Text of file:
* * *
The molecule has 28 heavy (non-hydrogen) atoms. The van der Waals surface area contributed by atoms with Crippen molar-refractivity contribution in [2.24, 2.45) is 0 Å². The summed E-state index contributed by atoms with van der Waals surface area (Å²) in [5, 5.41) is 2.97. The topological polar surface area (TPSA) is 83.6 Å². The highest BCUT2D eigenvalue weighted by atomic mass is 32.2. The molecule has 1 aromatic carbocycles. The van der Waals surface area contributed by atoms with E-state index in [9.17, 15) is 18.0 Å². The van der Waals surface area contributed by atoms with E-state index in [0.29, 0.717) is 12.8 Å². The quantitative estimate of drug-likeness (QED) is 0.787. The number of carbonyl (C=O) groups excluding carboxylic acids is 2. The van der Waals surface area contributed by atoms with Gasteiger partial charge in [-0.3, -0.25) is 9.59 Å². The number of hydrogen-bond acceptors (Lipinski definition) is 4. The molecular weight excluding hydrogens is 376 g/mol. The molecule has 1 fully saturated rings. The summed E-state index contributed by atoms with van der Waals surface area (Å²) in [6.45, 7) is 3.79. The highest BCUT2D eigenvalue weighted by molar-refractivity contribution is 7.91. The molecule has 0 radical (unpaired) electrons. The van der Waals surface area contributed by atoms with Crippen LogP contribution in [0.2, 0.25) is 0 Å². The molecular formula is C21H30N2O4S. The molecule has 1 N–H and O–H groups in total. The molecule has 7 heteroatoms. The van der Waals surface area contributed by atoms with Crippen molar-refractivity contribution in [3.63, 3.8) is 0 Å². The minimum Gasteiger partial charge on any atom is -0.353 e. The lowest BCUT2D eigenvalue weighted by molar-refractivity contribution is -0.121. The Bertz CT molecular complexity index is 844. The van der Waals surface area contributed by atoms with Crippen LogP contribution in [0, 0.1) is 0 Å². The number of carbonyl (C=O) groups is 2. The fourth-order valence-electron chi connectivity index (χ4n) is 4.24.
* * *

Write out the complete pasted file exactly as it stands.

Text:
The molecule has 28 heavy (non-hydrogen) atoms. The van der Waals surface area contributed by atoms with Crippen molar-refractivity contribution in [2.24, 2.45) is 0 Å². The summed E-state index contributed by atoms with van der Waals surface area (Å²) in [5, 5.41) is 2.97. The topological polar surface area (TPSA) is 83.6 Å². The highest BCUT2D eigenvalue weighted by atomic mass is 32.2. The molecule has 1 aromatic carbocycles. The van der Waals surface area contributed by atoms with E-state index in [9.17, 15) is 18.0 Å². The van der Waals surface area contributed by atoms with E-state index in [0.29, 0.717) is 12.8 Å². The quantitative estimate of drug-likeness (QED) is 0.787. The number of carbonyl (C=O) groups excluding carboxylic acids is 2. The van der Waals surface area contributed by atoms with Gasteiger partial charge in [-0.3, -0.25) is 9.59 Å². The number of hydrogen-bond acceptors (Lipinski definition) is 4. The molecular weight excluding hydrogens is 376 g/mol. The molecule has 1 fully saturated rings. The summed E-state index contributed by atoms with van der Waals surface area (Å²) in [6.45, 7) is 3.79. The highest BCUT2D eigenvalue weighted by molar-refractivity contribution is 7.91. The molecule has 0 radical (unpaired) electrons. The van der Waals surface area contributed by atoms with Crippen LogP contribution in [0.2, 0.25) is 0 Å². The molecular formula is C21H30N2O4S. The molecule has 1 N–H and O–H groups in total. The molecule has 7 heteroatoms. The van der Waals surface area contributed by atoms with Crippen molar-refractivity contribution in [3.63, 3.8) is 0 Å². The minimum Gasteiger partial charge on any atom is -0.353 e. The lowest BCUT2D eigenvalue weighted by molar-refractivity contribution is -0.121. The Bertz CT molecular complexity index is 844. The van der Waals surface area contributed by atoms with Crippen LogP contribution in [0, 0.1) is 0 Å². The number of carbonyl (C=O) groups is 2. The fourth-order valence-electron chi connectivity index (χ4n) is 4.24.